Are you interested in executive job search coaching, leadership coaching or life coaching from me? Email me at JeffAltman@TheBigGameHunter.us
and put the word, “Coaching” in the subject line.

JobSearchCoachingHQ.com offers great advice for job hunters—videos, my books and guides to job hunting, podcasts, articles, PLUS a community for you to ask questions of PLUS the ability to ask me questions where I on function as your ally with no conflict of interest answering your questions.

Do you have a question you would like me to answer? Pay $25 via PayPal to TheBigGameHunter@gmail.com
and then forward your question to the same address.

Connect with me on LinkedIn http://bit.ly/thebiggamehunter

You can order a copy of “Diagnosing Your Job Search Problems” for Kindle for $.99 and receive free Kindle versions of “No BS Resume Advice” and “Interview Preparation.”

Making a Career Pivot? The Most Important Areas of Your LinkedIn Profile


Follow Jeff Altman, The Big Game Hunter on Facebook
http://www.facebook.com/NoBSCoachingAdvice

Your LinkedIn profile is skewered toward your past. You want to make a pivot but your history doesn’t support it., What are the most important areas of your profile, given that you want to make a pivot.

Summary

I want to talk with you today about those of you are trying to make a career pivot or a career change about using LinkedIn a little differently than you have been conditioned to use it. When you are creating a profile or have created a profile on LinkedIn, often. It is a recitation of your past, rather than an indication of your aspirations or desires for the future.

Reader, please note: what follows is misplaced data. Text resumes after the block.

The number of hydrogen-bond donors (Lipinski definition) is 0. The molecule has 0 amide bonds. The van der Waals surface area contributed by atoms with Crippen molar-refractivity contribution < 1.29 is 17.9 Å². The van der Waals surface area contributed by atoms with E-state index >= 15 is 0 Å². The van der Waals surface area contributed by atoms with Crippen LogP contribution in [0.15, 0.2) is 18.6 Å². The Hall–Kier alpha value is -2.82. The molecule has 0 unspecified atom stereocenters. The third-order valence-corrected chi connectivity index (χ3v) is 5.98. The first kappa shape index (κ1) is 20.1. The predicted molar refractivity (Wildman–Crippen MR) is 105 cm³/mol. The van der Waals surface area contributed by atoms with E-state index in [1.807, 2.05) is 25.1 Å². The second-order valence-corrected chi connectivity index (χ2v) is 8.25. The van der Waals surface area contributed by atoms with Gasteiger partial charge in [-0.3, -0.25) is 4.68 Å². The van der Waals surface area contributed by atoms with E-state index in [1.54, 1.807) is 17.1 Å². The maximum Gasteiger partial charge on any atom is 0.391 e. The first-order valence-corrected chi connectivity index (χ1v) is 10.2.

For example, I worked in executive search for more than 40 years and may depend it into being a coach. Part of the work that I do is around executive job search coaching; part of it relates to life and business coaching. I'm self-employed (I have a corporate entity that I can frame in this way) and if I left my profile intact. For you who is an employee wants to remain an employee of the firm, but pivot to something else, there is a problem here. The problem is that your bio is a recitation of your past rather than a presentation of your future, right?Here are the 2 areas on your LinkedIn profile that are most critical for you and then make a recommendation to you for the remainder of your profile.

To me, the 2 most important areas of your LinkedIn profile if you're making a pit are (1) the line underneath your name where you can talk about what it is you want to be doing and not continue with that statement of what your past was. The other one is (2) the summary area of your LinkedIn profile, where they give you a lot of space to talk about yourself. When you do so, remember that when firms are searching LinkedIn, they think in terms of keywords. You want to use relevant terms for your aspiring industry or field so that when people or firms are searching for someone like what you want to be, they can find you.